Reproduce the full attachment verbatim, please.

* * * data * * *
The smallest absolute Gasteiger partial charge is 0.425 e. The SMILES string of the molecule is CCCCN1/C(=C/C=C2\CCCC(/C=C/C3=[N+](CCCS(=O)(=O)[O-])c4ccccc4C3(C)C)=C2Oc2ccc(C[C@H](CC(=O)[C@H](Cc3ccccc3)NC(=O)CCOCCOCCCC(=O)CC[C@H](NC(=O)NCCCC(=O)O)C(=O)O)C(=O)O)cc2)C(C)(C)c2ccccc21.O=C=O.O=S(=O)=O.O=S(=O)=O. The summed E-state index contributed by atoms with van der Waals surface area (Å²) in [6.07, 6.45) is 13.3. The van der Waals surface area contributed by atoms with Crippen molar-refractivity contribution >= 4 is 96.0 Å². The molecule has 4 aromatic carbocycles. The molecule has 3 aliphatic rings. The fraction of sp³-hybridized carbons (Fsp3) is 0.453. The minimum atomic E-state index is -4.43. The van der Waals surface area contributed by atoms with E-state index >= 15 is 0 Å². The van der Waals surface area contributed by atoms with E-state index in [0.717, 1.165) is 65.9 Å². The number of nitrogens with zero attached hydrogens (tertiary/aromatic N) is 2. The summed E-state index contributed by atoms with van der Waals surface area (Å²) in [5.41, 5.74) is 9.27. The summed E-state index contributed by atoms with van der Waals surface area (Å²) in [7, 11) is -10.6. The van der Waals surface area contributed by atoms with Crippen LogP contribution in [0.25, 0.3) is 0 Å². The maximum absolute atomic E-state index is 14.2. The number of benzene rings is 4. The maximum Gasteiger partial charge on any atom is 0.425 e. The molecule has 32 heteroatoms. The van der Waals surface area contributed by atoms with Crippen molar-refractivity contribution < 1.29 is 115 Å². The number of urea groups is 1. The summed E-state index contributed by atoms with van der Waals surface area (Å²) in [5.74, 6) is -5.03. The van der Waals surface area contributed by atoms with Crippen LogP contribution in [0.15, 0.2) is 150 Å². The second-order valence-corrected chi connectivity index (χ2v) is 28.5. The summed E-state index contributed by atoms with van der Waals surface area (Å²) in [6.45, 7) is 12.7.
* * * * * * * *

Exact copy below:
The smallest absolute Gasteiger partial charge is 0.425 e. The SMILES string of the molecule is CCCCN1/C(=C/C=C2\CCCC(/C=C/C3=[N+](CCCS(=O)(=O)[O-])c4ccccc4C3(C)C)=C2Oc2ccc(C[C@H](CC(=O)[C@H](Cc3ccccc3)NC(=O)CCOCCOCCCC(=O)CC[C@H](NC(=O)NCCCC(=O)O)C(=O)O)C(=O)O)cc2)C(C)(C)c2ccccc21.O=C=O.O=S(=O)=O.O=S(=O)=O. The summed E-state index contributed by atoms with van der Waals surface area (Å²) in [6.07, 6.45) is 13.3. The van der Waals surface area contributed by atoms with Crippen molar-refractivity contribution >= 4 is 96.0 Å². The molecule has 4 aromatic carbocycles. The molecule has 3 aliphatic rings. The fraction of sp³-hybridized carbons (Fsp3) is 0.453. The minimum atomic E-state index is -4.43. The van der Waals surface area contributed by atoms with E-state index >= 15 is 0 Å². The van der Waals surface area contributed by atoms with E-state index in [0.717, 1.165) is 65.9 Å². The number of nitrogens with zero attached hydrogens (tertiary/aromatic N) is 2. The summed E-state index contributed by atoms with van der Waals surface area (Å²) in [5.41, 5.74) is 9.27. The summed E-state index contributed by atoms with van der Waals surface area (Å²) in [7, 11) is -10.6. The van der Waals surface area contributed by atoms with Crippen LogP contribution in [0.25, 0.3) is 0 Å². The maximum absolute atomic E-state index is 14.2. The number of benzene rings is 4. The maximum Gasteiger partial charge on any atom is 0.425 e. The molecule has 32 heteroatoms. The van der Waals surface area contributed by atoms with Crippen molar-refractivity contribution < 1.29 is 115 Å². The number of urea groups is 1. The summed E-state index contributed by atoms with van der Waals surface area (Å²) in [5.74, 6) is -5.03. The van der Waals surface area contributed by atoms with Crippen LogP contribution in [0.15, 0.2) is 150 Å². The second-order valence-corrected chi connectivity index (χ2v) is 28.5. The summed E-state index contributed by atoms with van der Waals surface area (Å²) in [6.45, 7) is 12.7.